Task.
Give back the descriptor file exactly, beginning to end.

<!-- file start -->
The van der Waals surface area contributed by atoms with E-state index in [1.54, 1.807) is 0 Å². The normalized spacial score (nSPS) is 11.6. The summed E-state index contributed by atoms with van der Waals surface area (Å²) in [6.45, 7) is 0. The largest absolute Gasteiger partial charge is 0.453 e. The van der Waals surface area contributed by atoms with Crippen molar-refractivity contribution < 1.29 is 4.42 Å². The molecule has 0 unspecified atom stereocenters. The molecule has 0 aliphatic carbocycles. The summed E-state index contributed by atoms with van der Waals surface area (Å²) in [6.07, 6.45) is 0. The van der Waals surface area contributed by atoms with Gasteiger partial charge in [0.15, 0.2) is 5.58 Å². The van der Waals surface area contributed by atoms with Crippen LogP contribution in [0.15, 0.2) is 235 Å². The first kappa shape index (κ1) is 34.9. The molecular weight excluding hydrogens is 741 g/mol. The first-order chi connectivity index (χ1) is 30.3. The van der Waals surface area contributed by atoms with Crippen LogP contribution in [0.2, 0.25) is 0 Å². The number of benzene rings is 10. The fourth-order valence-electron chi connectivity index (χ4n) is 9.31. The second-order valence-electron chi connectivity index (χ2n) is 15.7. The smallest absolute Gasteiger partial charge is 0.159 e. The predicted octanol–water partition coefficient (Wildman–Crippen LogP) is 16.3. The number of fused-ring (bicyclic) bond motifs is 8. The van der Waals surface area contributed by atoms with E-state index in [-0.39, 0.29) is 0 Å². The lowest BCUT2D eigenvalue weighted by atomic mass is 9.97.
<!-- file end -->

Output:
The van der Waals surface area contributed by atoms with E-state index in [1.54, 1.807) is 0 Å². The normalized spacial score (nSPS) is 11.6. The summed E-state index contributed by atoms with van der Waals surface area (Å²) in [6.45, 7) is 0. The largest absolute Gasteiger partial charge is 0.453 e. The van der Waals surface area contributed by atoms with Crippen molar-refractivity contribution < 1.29 is 4.42 Å². The molecule has 0 unspecified atom stereocenters. The molecule has 0 aliphatic carbocycles. The summed E-state index contributed by atoms with van der Waals surface area (Å²) in [6.07, 6.45) is 0. The van der Waals surface area contributed by atoms with Gasteiger partial charge in [0.15, 0.2) is 5.58 Å². The van der Waals surface area contributed by atoms with Crippen LogP contribution in [0.15, 0.2) is 235 Å². The first kappa shape index (κ1) is 34.9. The molecular weight excluding hydrogens is 741 g/mol. The first-order chi connectivity index (χ1) is 30.3. The van der Waals surface area contributed by atoms with Crippen LogP contribution in [0.2, 0.25) is 0 Å². The number of benzene rings is 10. The fourth-order valence-electron chi connectivity index (χ4n) is 9.31. The second-order valence-electron chi connectivity index (χ2n) is 15.7. The smallest absolute Gasteiger partial charge is 0.159 e. The predicted octanol–water partition coefficient (Wildman–Crippen LogP) is 16.3. The number of fused-ring (bicyclic) bond motifs is 8. The van der Waals surface area contributed by atoms with E-state index in [-0.39, 0.29) is 0 Å². The lowest BCUT2D eigenvalue weighted by atomic mass is 9.97.